Afghan soldiers stand at attention during a ceremony transferring authority from NATO-led troops to Afghan security forces in Afghanistan's Kunar province. The transfer of responsibility for security from NATO-led ISAF forces to Afghan troops is scheduled to be completed by the end of 2014.
Afghan soldiers stand at attention during a ceremony transferring authority from NATO-led troops to Afghan security forces in Afghanistan's Kunar province. The transfer of responsibility for security from NATO-led ISAF forces to Afghan troops is scheduled to be completed by the end of 2014. Rahmat Gul/AP
America's exit strategy in Afghanistan is to have Afghan forces take the lead in fighting for their country. But too often these days, the job still falls to U.S. troops.
A senior officer in Afghanistan tells NPR that Americans continue to coddle Afghan forces and that this must stop. Tough love is in, the officer says. He says the Afghan forces are far more capable than the U.S. estimates and have simply grown accustomed to the U.S. doing everything for them.
That pretty much sums up the situation in southern Afghanistan earlier this year.
Americans Out Front
In May, just outside the city of Kandahar, Sgt. Matthew McMurray and his platoon joined Afghan troops on a patrol through a village.
The Americans prodded the Afghans to lead the effort to search homes for insurgents or bomb-making materials. Hours later, McMurray offered his assessment of the Afghan soldiers.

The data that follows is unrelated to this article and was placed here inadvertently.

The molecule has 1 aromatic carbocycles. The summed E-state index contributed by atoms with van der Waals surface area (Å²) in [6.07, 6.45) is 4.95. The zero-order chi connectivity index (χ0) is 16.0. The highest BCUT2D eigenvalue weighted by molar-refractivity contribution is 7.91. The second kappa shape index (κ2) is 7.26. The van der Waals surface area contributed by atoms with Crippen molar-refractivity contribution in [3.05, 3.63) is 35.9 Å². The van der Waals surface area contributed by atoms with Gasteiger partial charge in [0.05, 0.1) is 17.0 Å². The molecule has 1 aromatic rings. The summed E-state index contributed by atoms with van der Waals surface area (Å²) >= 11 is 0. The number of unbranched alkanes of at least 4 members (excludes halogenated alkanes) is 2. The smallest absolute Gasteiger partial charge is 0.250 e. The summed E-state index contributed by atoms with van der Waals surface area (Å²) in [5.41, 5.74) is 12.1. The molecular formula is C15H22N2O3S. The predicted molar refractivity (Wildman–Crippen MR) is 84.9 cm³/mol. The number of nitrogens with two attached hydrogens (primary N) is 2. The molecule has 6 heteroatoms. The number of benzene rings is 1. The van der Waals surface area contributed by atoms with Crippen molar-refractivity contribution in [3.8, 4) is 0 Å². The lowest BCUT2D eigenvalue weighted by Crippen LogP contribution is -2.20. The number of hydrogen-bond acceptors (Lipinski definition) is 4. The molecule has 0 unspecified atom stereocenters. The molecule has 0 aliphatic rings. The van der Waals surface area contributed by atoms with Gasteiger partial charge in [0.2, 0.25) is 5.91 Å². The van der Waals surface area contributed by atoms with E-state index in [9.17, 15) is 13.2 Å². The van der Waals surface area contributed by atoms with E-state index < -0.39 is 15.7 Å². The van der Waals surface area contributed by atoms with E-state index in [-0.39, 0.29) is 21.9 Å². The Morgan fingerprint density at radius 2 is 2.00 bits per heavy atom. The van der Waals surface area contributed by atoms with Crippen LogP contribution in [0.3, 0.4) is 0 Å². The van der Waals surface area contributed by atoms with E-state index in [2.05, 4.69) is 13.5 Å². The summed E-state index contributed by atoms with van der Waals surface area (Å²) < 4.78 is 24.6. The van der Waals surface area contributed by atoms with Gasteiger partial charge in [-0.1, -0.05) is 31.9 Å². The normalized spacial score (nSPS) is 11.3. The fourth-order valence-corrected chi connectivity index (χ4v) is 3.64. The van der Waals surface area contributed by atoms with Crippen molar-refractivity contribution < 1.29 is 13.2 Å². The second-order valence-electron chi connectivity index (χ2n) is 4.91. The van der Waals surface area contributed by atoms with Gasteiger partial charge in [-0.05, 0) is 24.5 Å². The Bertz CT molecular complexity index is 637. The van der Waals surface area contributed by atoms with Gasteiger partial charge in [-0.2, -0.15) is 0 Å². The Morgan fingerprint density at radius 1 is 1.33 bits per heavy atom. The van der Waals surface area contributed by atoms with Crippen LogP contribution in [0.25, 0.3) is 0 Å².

"I think it'll take a long, long time. We have to keep pushing them," he says. "It is very frustrating."
That sounds familiar to Seth Jones, a defense analyst at the RAND Corp. who just returned from Afghanistan.
"Overall the Americans are still conducting a lot of operations in Afghanistan right now," Jones says. "In terms of combat operations, the Americans are at least in many operations in the lead."
Many operations are in the south and east, where the Taliban insurgency is the strongest. In those areas, 30 to 40 percent of Afghan battalions are what American officials term "independent." But officials say those Afghan units still need American advisers.
All this contradicts the public line, which is that Afghan forces are out in front.
Australian Army Brig. Gen. Roger Noble, a deputy operations officer, told Pentagon reporters recently that three-quarters of the country is now under Afghan control or is moving in that direction.
"In these areas, Afghans have the lead for their own security and their own lives. And the future of Afghan is day by day increasingly in Afghan hands," Noble said. "This is the plan and it's on track."
Canadian Brig. Gen. Thomas Putt, director of development for the Afghan security forces, says the Afghans are vastly better than they were five years ago.
"I was out watching between 8,000 and 9,000 soldiers and policemen operating together in multibrigade-level operations that I had never ever seen before," he says.
Others say that's exactly the point: that if the Afghan forces are getting better they should be planning missions and doing the bulk of the fighting.
"They have got to take the lead for the campaign," Jones says. "The American role has got to be then one of supporting. But it's got to be the Afghans in the lead of a campaign."
To make that happen — and some U.S. officers are now making this case — American troops can't keep doing everything for them.